'You’re committed enough to undertake a course of study and you’ve spent dollars investing in your learning.'

Prof. Liz Johnson,
Deputy Vice-Chancellor, Education, Deakin University

Reason #3: your confidence will grow exponentially 

Your skills won’t be the only thing getting a refresh if you decide that a postgraduate degree is worth it. Prof. Johnson says it will also equip you with an enhanced sense of confidence for your career. 

‘Most postgraduates I interact with are really pleased with how much they’ve grown as a person,’ she explains. ‘You see yourself as a professional in the field, and you see yourself as capable. That helps you to really step forward.’ 

This kind of confidence doesn’t just come from attaining a greater knowledge and understanding of your discipline. It also comes from being around people who are experts in your field – your tutors. 

‘As you go into postgraduate study, you’ll feel like you’re a lot closer to them, and you can more readily see yourself in the people who are teaching you.’ 

The 2023 Graduate Outcomes Survey echoes this sentiment, as 79% of postgraduates in full time work indicated that their degree prepared them ‘well’ or ‘very well’ for what was ahead. 

In a future of work that’s still uncertain, having this kind of assurance in your own abilities as a professional can give you a competitive edge. When you’re confident in yourself, others will show confidence in you. 

‘Don’t underestimate the value of practicing your learning and exploring your field in greater depth,’ Prof. Johnson says. ‘It really does make a difference to how you see yourself as a professional.’ 

Reason #4: a postgraduate degree will fit into your busy life (and keep you motivated) 

If complete overwhelm has prevented you from upskilling previously, fear not. Another big positive of a postgraduate degree is the convenience it offers you.  

When considering why a postgraduate degree is worth it, Prof. Johnson tells us, ‘A structured degree brings together lots of elements that you would otherwise have to source yourself.’ 

If you’re already employed full time, you might not have a lot of spare time on your hands, and if you’re juggling a family on top of that, trying to find resources, attend talks or events and teach yourself new skills can become an arduous (and potentially disheartening) task.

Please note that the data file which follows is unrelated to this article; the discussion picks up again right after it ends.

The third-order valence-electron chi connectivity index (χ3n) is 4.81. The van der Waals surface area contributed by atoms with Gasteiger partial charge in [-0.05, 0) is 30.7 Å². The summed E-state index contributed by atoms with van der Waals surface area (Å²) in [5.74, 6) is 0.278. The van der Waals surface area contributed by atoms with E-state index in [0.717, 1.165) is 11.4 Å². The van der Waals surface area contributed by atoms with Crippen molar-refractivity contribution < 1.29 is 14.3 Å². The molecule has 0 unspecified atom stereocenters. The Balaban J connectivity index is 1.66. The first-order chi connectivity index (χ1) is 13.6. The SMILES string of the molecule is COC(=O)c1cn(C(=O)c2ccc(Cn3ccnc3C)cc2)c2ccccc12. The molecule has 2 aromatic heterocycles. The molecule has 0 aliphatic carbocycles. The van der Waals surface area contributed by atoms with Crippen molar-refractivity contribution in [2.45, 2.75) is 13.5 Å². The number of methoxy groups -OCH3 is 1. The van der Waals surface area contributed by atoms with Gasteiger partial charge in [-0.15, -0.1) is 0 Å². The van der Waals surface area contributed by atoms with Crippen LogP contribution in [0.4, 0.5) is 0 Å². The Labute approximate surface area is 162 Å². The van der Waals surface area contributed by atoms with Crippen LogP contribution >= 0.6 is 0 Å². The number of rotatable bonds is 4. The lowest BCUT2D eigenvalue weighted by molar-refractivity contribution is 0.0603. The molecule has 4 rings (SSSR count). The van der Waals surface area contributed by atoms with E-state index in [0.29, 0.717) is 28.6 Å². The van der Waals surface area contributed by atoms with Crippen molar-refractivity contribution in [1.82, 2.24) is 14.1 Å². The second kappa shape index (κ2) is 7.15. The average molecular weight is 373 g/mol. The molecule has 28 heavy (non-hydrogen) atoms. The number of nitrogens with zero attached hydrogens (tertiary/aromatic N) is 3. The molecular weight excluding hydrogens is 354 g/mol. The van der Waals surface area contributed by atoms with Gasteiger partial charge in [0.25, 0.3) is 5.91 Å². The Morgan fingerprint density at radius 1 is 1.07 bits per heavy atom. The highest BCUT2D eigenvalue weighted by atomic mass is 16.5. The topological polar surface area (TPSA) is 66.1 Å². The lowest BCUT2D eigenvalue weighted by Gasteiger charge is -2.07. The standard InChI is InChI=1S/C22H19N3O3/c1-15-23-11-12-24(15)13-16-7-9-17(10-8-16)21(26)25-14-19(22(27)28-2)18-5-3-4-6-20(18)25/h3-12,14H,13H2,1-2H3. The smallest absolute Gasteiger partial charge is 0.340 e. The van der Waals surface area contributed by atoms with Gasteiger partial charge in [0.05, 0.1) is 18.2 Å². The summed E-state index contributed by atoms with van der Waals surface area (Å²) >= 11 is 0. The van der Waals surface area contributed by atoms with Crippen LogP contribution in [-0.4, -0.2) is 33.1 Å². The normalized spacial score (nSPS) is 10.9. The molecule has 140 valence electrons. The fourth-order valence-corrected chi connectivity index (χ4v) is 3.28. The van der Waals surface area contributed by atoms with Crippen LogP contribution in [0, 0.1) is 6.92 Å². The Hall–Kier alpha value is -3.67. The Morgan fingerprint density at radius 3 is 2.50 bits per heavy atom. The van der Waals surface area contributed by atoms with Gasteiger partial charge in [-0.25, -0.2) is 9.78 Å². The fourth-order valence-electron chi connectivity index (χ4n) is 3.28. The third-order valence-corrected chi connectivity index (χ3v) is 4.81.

A postgraduate degree consolidates everything you’ll need to be working at the next level, whether that’s more advanced skills, management, research, or even going out on your own. Being able to learn from industry experts, deepening your knowledge and skill base and having access to practical experiences all in the same place is an invaluable advantage if you’re time-poor. 

Because it’s a structured learning environment, Prof. Johnson says, ‘it will walk you through a new space, and the deadlines will keep you moving and on track.’ You’ll be motivated, and able to visualise a clear trajectory to your goals. 

Is a postgraduate degree worth it? The verdict is in.  

So, is a postgraduate degree worth it?  

If you’re looking to upskill, secure your position as a subject-matter expert, or gain professional confidence, further study may be right for you.  

Postgraduate study can be particularly beneficial if you’re juggling a busy career and family life, as it offers a structured way of learning. 

Have more questions about whether a postgraduate degree is worth it or right for you? We’re here to help guide you. Get in touch with us today.  

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Professor Liz Johnson
Professor Liz Johnson

Deputy Vice-Chancellor, Education, Deakin University